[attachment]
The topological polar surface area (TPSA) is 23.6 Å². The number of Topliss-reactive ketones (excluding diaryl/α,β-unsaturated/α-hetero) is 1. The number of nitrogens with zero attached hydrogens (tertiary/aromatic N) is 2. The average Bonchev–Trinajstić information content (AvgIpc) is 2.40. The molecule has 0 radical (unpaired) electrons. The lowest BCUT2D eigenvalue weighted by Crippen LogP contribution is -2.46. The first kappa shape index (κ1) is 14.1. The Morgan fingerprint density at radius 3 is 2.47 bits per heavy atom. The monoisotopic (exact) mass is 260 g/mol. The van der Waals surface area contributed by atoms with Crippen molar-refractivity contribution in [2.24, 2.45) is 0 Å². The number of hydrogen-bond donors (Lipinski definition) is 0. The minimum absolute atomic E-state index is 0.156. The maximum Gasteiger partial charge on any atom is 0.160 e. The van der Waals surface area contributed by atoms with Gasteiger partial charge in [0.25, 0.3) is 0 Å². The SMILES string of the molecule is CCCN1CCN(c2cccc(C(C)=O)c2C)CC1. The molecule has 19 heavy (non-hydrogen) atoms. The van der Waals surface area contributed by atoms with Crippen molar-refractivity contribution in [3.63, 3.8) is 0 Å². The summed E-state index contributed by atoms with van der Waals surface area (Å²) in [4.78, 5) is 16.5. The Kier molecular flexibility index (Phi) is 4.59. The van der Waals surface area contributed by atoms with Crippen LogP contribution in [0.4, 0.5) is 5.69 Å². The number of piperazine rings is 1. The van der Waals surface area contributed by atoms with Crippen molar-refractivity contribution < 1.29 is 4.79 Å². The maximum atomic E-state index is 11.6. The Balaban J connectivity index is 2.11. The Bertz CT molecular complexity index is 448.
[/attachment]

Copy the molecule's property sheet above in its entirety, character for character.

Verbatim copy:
The topological polar surface area (TPSA) is 23.6 Å². The number of Topliss-reactive ketones (excluding diaryl/α,β-unsaturated/α-hetero) is 1. The number of nitrogens with zero attached hydrogens (tertiary/aromatic N) is 2. The average Bonchev–Trinajstić information content (AvgIpc) is 2.40. The molecule has 0 radical (unpaired) electrons. The lowest BCUT2D eigenvalue weighted by Crippen LogP contribution is -2.46. The first kappa shape index (κ1) is 14.1. The Morgan fingerprint density at radius 3 is 2.47 bits per heavy atom. The monoisotopic (exact) mass is 260 g/mol. The van der Waals surface area contributed by atoms with Crippen molar-refractivity contribution in [2.24, 2.45) is 0 Å². The number of hydrogen-bond donors (Lipinski definition) is 0. The minimum absolute atomic E-state index is 0.156. The maximum Gasteiger partial charge on any atom is 0.160 e. The van der Waals surface area contributed by atoms with Gasteiger partial charge in [0.25, 0.3) is 0 Å². The SMILES string of the molecule is CCCN1CCN(c2cccc(C(C)=O)c2C)CC1. The molecule has 19 heavy (non-hydrogen) atoms. The van der Waals surface area contributed by atoms with Crippen molar-refractivity contribution in [3.63, 3.8) is 0 Å². The summed E-state index contributed by atoms with van der Waals surface area (Å²) in [4.78, 5) is 16.5. The Kier molecular flexibility index (Phi) is 4.59. The van der Waals surface area contributed by atoms with Crippen LogP contribution in [0.4, 0.5) is 5.69 Å². The number of piperazine rings is 1. The van der Waals surface area contributed by atoms with Crippen molar-refractivity contribution < 1.29 is 4.79 Å². The maximum atomic E-state index is 11.6. The Balaban J connectivity index is 2.11. The Bertz CT molecular complexity index is 448.